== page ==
Wandering and Wondering

Friday, February 6, 2009

Khmer culture

We began our tour of Cambodia a little over a week ago. Today we are in the capital Phnom Penh, and this morning I was asked by a tuk-tuk driver if I would like a ride to the “killing fields”. The Killing Fields of Choeung Ek is an area where approximately 17,000 people were executed by the Khmer Rouge between 1975 and 1978 under Pol Pot’s brutal regime. For many Khmers (which is what Cambodians call themselves) including our tour guide, the Khmer Rouge years are the source of many painful memories and it has taken a long time for the country to rebuild itself. It was only in 2007 that a tribunal commenced to bring genocide charges against the Khmer Rouge leaders, and there are still many who haven’t been brought to justice.

I didn’t take up the tuk-tuk driver’s offer as we had our own mini-bus transportation already organized. Before visiting the killing fields we visited the Tuol Sleng Genocide Museum. The museum building was originally a school until 1975 when it was converted to a prison and used for detention, interrogation and torture by the Khmer Rouge. Every person who passed through the prison was photographed, and the photographs remain today as a brutal reminder.

Tuol Sleng Genocide Museum

Tuol Sleng Genocide Museum

The killing fields contained numerous mass graves, the biggest of which held 2000 bodies. Most of the bodies have since been exhumed and are now on display in a large monument, but there are still many bones scattered around the fields, and every time it rains more get revealed. Our guide pointed some out to us on the very path we were walking along.

Killing Fields of Choeung Ek

Even though the Khmer Rouge regime ended almost 30 years ago, Cambodians have only really been living in peace since the year 2000. It makes you realize why much of the country’s infrastructure isn’t in the best condition – rebuilding a nation takes a long time. Tourism is helping to bring a lot of money into the country, but many of the tourist facilities are foreign owned, so a lot of the money doesn’t stay here. Even the Killing Fields of Choeung Ek are privately owned by a Japanese company after the government privatized them in 2005.

Despite the country’s recent problems, the Khmer people have a rich heritage. The golden age of the Khmer civilization was between the 9th and 13th centuries, when the centre of power was located at Angkor. The temples that were built here during this time still remain standing today. Our base for visiting the temples was the touristy town of Siem Reap. As part of our full day tour we were up at dawn to see the sun rise over Angkor Wat, after which we visited several other temples including the Angkor Thom complex and Banteay Srei. My favourite temple complex, however, was Ta Prohm, which has become overgrown by the jungle. This is where some of the scenes from the Tomb Raider movie were filmed.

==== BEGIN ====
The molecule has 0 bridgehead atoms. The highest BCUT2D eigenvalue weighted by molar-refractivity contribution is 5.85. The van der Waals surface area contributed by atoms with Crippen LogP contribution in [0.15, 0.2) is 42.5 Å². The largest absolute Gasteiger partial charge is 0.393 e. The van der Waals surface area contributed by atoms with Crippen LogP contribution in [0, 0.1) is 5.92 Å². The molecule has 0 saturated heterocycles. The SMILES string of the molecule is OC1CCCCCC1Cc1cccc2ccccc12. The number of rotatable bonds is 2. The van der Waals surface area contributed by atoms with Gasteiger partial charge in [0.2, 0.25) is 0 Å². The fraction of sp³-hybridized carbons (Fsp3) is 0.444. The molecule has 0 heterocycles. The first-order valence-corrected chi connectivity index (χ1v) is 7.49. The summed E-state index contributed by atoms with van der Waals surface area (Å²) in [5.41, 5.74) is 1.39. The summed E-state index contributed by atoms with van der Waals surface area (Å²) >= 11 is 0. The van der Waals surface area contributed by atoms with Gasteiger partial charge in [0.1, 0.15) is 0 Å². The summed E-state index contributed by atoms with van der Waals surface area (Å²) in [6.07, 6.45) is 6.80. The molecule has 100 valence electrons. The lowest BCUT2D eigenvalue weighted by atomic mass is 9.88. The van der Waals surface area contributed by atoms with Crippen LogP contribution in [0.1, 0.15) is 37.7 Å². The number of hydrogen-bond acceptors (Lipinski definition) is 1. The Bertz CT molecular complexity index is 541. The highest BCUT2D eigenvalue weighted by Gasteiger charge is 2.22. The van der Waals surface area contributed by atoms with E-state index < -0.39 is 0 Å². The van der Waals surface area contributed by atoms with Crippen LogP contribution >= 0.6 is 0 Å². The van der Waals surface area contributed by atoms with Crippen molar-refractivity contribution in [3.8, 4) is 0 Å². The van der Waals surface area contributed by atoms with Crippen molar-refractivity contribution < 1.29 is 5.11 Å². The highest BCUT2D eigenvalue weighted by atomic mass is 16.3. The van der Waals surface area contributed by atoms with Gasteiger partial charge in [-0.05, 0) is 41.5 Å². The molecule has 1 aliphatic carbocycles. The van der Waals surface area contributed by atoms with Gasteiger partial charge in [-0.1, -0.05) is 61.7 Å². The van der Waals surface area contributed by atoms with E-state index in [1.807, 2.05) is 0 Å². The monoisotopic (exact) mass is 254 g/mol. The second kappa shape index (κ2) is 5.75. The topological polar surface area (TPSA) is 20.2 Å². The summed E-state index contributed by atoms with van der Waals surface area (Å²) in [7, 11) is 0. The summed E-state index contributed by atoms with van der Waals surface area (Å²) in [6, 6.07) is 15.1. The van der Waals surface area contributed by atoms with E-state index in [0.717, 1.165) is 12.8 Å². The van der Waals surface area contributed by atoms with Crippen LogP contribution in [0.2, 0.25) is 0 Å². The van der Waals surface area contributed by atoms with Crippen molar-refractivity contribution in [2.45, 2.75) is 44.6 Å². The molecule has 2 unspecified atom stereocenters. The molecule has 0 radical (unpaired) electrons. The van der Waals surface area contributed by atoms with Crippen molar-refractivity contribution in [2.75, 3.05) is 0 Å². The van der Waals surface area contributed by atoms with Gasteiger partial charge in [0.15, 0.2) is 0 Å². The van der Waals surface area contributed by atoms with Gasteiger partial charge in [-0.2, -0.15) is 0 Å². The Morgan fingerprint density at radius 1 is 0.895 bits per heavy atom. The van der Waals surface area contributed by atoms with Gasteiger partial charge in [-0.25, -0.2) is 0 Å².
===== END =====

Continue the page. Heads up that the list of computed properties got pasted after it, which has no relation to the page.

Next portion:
Sunrise over Angkor Wat

Carvings on the Bayon Temple

Tomb Raider Temple at Angkor

Apart from the temples, the other highlight of Cambodia has been its friendly people. In Siem Reap we visited an orphanage to spend some time with the children. After playing some games with them and letting them take photos with our cameras, they performed a traditional dance for us. One little girl attached herself to me from the moment we arrived.

English lesson


Emma with one of the kids

We also had a chance to meet with some local families while staying at Kampong Cham. We went on a cycle tour to an island that involved crossing a bamboo bridge. On the island we visited the home of a local family and they shared some home-grown food with us. Later in the evening we had dinner with our tour leader’s family, and they provided a delicious spread of traditional food. And for dessert? Tarantula! With Em hiding outside the front door, I had the experience of holding a live tarantula in my hand. Some of the other members of the group even tried eating tarantula, but I decided to pass on that.

Bamboo bridge


Dinner with a local family

Making friends with a tarantula

Another interesting experience was our home-stay, where we got to experience sleeping in a hut on stilts with the locals. We went to sleep listening to the sounds of the farm animals, including a couple of small pigs that were running around below our hut (or was that the sound of our tour leader Sam snoring?), and in the morning we were woken by the sound of the roosters crowing.

Football star

Ashley's nail salon

Young girl